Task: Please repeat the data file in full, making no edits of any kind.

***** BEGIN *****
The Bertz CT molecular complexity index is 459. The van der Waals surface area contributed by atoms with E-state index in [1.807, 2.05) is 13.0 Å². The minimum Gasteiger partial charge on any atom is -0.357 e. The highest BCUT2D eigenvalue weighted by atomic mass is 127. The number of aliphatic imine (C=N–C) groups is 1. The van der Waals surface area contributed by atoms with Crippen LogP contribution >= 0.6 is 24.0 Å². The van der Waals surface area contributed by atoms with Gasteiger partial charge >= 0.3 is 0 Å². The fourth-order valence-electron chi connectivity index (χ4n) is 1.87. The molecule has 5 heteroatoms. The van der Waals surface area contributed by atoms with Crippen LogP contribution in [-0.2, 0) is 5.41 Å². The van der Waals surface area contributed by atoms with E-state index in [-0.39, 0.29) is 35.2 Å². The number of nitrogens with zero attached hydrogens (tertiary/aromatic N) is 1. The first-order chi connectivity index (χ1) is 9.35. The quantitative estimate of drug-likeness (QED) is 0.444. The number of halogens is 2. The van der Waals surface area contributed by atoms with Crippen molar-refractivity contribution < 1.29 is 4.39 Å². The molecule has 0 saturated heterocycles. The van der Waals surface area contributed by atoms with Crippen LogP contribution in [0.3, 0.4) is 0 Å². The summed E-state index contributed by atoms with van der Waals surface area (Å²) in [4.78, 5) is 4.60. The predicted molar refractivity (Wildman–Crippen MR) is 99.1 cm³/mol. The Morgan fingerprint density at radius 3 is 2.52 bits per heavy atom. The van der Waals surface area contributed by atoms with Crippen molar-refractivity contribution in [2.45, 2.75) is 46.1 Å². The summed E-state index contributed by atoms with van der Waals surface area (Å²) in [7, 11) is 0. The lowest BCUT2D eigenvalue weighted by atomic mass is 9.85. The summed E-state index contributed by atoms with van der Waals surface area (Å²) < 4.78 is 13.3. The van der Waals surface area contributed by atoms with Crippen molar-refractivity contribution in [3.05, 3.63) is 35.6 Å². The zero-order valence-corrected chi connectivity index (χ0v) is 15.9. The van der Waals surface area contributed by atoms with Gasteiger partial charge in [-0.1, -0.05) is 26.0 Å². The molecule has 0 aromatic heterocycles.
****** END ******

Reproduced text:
The Bertz CT molecular complexity index is 459. The van der Waals surface area contributed by atoms with E-state index in [1.807, 2.05) is 13.0 Å². The minimum Gasteiger partial charge on any atom is -0.357 e. The highest BCUT2D eigenvalue weighted by atomic mass is 127. The number of aliphatic imine (C=N–C) groups is 1. The van der Waals surface area contributed by atoms with Crippen LogP contribution >= 0.6 is 24.0 Å². The van der Waals surface area contributed by atoms with Gasteiger partial charge >= 0.3 is 0 Å². The fourth-order valence-electron chi connectivity index (χ4n) is 1.87. The molecule has 5 heteroatoms. The van der Waals surface area contributed by atoms with Crippen LogP contribution in [-0.2, 0) is 5.41 Å². The van der Waals surface area contributed by atoms with E-state index in [-0.39, 0.29) is 35.2 Å². The number of nitrogens with zero attached hydrogens (tertiary/aromatic N) is 1. The first-order chi connectivity index (χ1) is 9.35. The quantitative estimate of drug-likeness (QED) is 0.444. The number of halogens is 2. The van der Waals surface area contributed by atoms with Crippen molar-refractivity contribution < 1.29 is 4.39 Å². The molecule has 0 saturated heterocycles. The van der Waals surface area contributed by atoms with Crippen LogP contribution in [0.3, 0.4) is 0 Å². The summed E-state index contributed by atoms with van der Waals surface area (Å²) in [4.78, 5) is 4.60. The predicted molar refractivity (Wildman–Crippen MR) is 99.1 cm³/mol. The Morgan fingerprint density at radius 3 is 2.52 bits per heavy atom. The van der Waals surface area contributed by atoms with Crippen molar-refractivity contribution in [2.45, 2.75) is 46.1 Å². The summed E-state index contributed by atoms with van der Waals surface area (Å²) in [7, 11) is 0. The lowest BCUT2D eigenvalue weighted by atomic mass is 9.85. The summed E-state index contributed by atoms with van der Waals surface area (Å²) < 4.78 is 13.3. The van der Waals surface area contributed by atoms with Crippen molar-refractivity contribution in [3.05, 3.63) is 35.6 Å². The zero-order valence-corrected chi connectivity index (χ0v) is 15.9. The van der Waals surface area contributed by atoms with Gasteiger partial charge in [-0.1, -0.05) is 26.0 Å². The molecule has 0 aromatic heterocycles.